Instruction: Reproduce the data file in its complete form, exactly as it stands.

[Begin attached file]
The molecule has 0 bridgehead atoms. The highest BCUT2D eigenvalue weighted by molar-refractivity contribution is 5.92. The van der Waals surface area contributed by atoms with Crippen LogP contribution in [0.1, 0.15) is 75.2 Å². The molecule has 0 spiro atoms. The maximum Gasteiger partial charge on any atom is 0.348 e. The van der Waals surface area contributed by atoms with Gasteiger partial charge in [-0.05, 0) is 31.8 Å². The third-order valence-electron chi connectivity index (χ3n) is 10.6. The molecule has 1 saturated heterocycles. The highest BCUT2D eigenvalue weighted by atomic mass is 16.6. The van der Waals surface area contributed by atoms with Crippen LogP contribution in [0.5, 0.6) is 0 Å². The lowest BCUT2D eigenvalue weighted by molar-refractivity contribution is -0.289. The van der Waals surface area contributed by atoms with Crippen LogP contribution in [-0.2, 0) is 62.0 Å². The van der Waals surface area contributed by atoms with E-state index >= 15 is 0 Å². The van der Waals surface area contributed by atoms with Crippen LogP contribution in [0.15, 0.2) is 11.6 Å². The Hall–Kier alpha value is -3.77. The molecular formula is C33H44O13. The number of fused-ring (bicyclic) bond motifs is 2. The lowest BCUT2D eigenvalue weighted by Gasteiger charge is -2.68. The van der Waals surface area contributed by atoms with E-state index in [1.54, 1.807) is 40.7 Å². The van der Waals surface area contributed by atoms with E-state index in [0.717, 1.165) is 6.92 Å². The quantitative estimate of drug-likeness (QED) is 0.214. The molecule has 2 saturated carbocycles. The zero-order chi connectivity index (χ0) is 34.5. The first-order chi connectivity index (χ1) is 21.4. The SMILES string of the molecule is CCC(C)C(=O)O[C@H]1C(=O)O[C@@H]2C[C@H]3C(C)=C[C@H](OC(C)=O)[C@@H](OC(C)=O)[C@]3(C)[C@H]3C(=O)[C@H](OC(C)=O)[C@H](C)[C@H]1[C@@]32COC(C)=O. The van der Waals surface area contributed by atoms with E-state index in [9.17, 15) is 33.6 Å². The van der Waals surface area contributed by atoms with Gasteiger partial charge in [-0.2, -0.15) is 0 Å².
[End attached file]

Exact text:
The molecule has 0 bridgehead atoms. The highest BCUT2D eigenvalue weighted by molar-refractivity contribution is 5.92. The van der Waals surface area contributed by atoms with Crippen LogP contribution in [0.1, 0.15) is 75.2 Å². The molecule has 0 spiro atoms. The maximum Gasteiger partial charge on any atom is 0.348 e. The van der Waals surface area contributed by atoms with Gasteiger partial charge in [-0.05, 0) is 31.8 Å². The third-order valence-electron chi connectivity index (χ3n) is 10.6. The molecule has 1 saturated heterocycles. The highest BCUT2D eigenvalue weighted by atomic mass is 16.6. The van der Waals surface area contributed by atoms with Crippen LogP contribution in [0.5, 0.6) is 0 Å². The lowest BCUT2D eigenvalue weighted by molar-refractivity contribution is -0.289. The van der Waals surface area contributed by atoms with Crippen LogP contribution in [-0.2, 0) is 62.0 Å². The van der Waals surface area contributed by atoms with E-state index >= 15 is 0 Å². The van der Waals surface area contributed by atoms with Crippen LogP contribution in [0.15, 0.2) is 11.6 Å². The Hall–Kier alpha value is -3.77. The molecular formula is C33H44O13. The number of fused-ring (bicyclic) bond motifs is 2. The lowest BCUT2D eigenvalue weighted by Gasteiger charge is -2.68. The van der Waals surface area contributed by atoms with E-state index in [1.54, 1.807) is 40.7 Å². The van der Waals surface area contributed by atoms with E-state index in [0.717, 1.165) is 6.92 Å². The quantitative estimate of drug-likeness (QED) is 0.214. The molecule has 2 saturated carbocycles. The zero-order chi connectivity index (χ0) is 34.5. The first-order chi connectivity index (χ1) is 21.4. The SMILES string of the molecule is CCC(C)C(=O)O[C@H]1C(=O)O[C@@H]2C[C@H]3C(C)=C[C@H](OC(C)=O)[C@@H](OC(C)=O)[C@]3(C)[C@H]3C(=O)[C@H](OC(C)=O)[C@H](C)[C@H]1[C@@]32COC(C)=O. The van der Waals surface area contributed by atoms with E-state index in [9.17, 15) is 33.6 Å². The van der Waals surface area contributed by atoms with Gasteiger partial charge in [-0.2, -0.15) is 0 Å².